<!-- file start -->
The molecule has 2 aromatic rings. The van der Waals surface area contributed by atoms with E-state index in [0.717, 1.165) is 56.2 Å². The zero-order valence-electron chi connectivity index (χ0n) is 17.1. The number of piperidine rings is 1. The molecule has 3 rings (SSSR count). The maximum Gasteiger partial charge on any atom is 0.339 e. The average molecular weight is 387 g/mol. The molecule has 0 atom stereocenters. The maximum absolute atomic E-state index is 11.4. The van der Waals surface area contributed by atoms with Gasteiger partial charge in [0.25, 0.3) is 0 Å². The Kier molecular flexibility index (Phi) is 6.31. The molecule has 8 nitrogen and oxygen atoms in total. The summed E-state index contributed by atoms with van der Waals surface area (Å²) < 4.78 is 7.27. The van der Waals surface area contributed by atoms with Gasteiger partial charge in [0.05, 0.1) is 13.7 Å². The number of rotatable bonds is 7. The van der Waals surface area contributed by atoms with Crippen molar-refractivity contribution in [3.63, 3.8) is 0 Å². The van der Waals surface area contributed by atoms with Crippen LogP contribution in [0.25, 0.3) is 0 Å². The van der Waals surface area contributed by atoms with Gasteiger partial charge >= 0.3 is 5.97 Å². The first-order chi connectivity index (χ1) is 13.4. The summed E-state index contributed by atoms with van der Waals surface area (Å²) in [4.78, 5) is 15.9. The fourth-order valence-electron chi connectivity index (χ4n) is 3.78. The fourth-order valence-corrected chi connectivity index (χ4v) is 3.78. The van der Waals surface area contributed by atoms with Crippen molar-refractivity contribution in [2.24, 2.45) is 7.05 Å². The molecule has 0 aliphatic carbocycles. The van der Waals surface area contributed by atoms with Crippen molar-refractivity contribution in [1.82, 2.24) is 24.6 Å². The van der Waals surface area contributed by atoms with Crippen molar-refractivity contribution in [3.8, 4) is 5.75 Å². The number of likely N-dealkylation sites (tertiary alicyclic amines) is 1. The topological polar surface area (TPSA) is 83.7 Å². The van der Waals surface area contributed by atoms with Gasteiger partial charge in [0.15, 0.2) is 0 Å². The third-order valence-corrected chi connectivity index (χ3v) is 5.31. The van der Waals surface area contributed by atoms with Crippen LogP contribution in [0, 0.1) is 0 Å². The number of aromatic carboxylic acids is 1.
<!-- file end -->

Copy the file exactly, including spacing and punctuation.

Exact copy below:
The molecule has 2 aromatic rings. The van der Waals surface area contributed by atoms with E-state index in [0.717, 1.165) is 56.2 Å². The zero-order valence-electron chi connectivity index (χ0n) is 17.1. The number of piperidine rings is 1. The molecule has 3 rings (SSSR count). The maximum Gasteiger partial charge on any atom is 0.339 e. The average molecular weight is 387 g/mol. The molecule has 0 atom stereocenters. The maximum absolute atomic E-state index is 11.4. The van der Waals surface area contributed by atoms with Gasteiger partial charge in [0.25, 0.3) is 0 Å². The Kier molecular flexibility index (Phi) is 6.31. The molecule has 8 nitrogen and oxygen atoms in total. The summed E-state index contributed by atoms with van der Waals surface area (Å²) < 4.78 is 7.27. The van der Waals surface area contributed by atoms with Gasteiger partial charge in [0.05, 0.1) is 13.7 Å². The number of rotatable bonds is 7. The van der Waals surface area contributed by atoms with Crippen molar-refractivity contribution in [3.63, 3.8) is 0 Å². The van der Waals surface area contributed by atoms with Crippen LogP contribution in [0.25, 0.3) is 0 Å². The van der Waals surface area contributed by atoms with Gasteiger partial charge >= 0.3 is 5.97 Å². The first-order chi connectivity index (χ1) is 13.4. The summed E-state index contributed by atoms with van der Waals surface area (Å²) in [4.78, 5) is 15.9. The fourth-order valence-electron chi connectivity index (χ4n) is 3.78. The fourth-order valence-corrected chi connectivity index (χ4v) is 3.78. The van der Waals surface area contributed by atoms with Crippen molar-refractivity contribution in [2.24, 2.45) is 7.05 Å². The molecule has 0 aliphatic carbocycles. The van der Waals surface area contributed by atoms with Crippen molar-refractivity contribution in [1.82, 2.24) is 24.6 Å². The van der Waals surface area contributed by atoms with Crippen molar-refractivity contribution in [3.8, 4) is 5.75 Å². The number of likely N-dealkylation sites (tertiary alicyclic amines) is 1. The topological polar surface area (TPSA) is 83.7 Å². The van der Waals surface area contributed by atoms with Gasteiger partial charge in [0.15, 0.2) is 0 Å². The third-order valence-corrected chi connectivity index (χ3v) is 5.31. The van der Waals surface area contributed by atoms with Crippen LogP contribution in [0, 0.1) is 0 Å². The number of aromatic carboxylic acids is 1.